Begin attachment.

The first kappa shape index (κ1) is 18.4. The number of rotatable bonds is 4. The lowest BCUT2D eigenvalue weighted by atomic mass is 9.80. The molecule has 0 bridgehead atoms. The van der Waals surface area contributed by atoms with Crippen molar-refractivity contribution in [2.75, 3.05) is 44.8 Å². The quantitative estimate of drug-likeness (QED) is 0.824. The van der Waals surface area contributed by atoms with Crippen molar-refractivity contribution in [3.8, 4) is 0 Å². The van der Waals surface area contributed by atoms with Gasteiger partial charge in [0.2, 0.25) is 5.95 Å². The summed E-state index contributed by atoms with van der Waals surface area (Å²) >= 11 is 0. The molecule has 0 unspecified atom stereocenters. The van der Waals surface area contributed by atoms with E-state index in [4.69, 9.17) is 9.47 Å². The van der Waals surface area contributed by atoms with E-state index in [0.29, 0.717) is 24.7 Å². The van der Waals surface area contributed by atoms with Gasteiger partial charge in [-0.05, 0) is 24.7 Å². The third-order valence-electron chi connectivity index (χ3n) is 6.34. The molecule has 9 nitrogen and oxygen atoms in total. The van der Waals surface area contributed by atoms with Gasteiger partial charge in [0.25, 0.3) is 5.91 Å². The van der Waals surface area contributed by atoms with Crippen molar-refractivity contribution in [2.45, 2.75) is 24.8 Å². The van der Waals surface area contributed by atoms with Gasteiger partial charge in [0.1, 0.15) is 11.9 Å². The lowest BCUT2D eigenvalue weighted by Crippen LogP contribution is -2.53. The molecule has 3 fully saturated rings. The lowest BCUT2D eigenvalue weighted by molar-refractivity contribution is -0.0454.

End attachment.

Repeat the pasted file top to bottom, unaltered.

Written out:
The first kappa shape index (κ1) is 18.4. The number of rotatable bonds is 4. The lowest BCUT2D eigenvalue weighted by atomic mass is 9.80. The molecule has 0 bridgehead atoms. The van der Waals surface area contributed by atoms with Crippen molar-refractivity contribution in [2.75, 3.05) is 44.8 Å². The quantitative estimate of drug-likeness (QED) is 0.824. The van der Waals surface area contributed by atoms with Crippen molar-refractivity contribution in [3.8, 4) is 0 Å². The van der Waals surface area contributed by atoms with Gasteiger partial charge in [0.2, 0.25) is 5.95 Å². The summed E-state index contributed by atoms with van der Waals surface area (Å²) >= 11 is 0. The molecule has 0 unspecified atom stereocenters. The van der Waals surface area contributed by atoms with E-state index in [4.69, 9.17) is 9.47 Å². The van der Waals surface area contributed by atoms with E-state index in [0.29, 0.717) is 24.7 Å². The van der Waals surface area contributed by atoms with Gasteiger partial charge in [-0.05, 0) is 24.7 Å². The third-order valence-electron chi connectivity index (χ3n) is 6.34. The molecule has 9 nitrogen and oxygen atoms in total. The van der Waals surface area contributed by atoms with Gasteiger partial charge in [0.25, 0.3) is 5.91 Å². The van der Waals surface area contributed by atoms with Crippen molar-refractivity contribution in [2.45, 2.75) is 24.8 Å². The van der Waals surface area contributed by atoms with Gasteiger partial charge in [0.1, 0.15) is 11.9 Å². The lowest BCUT2D eigenvalue weighted by Crippen LogP contribution is -2.53. The molecule has 3 fully saturated rings. The lowest BCUT2D eigenvalue weighted by molar-refractivity contribution is -0.0454.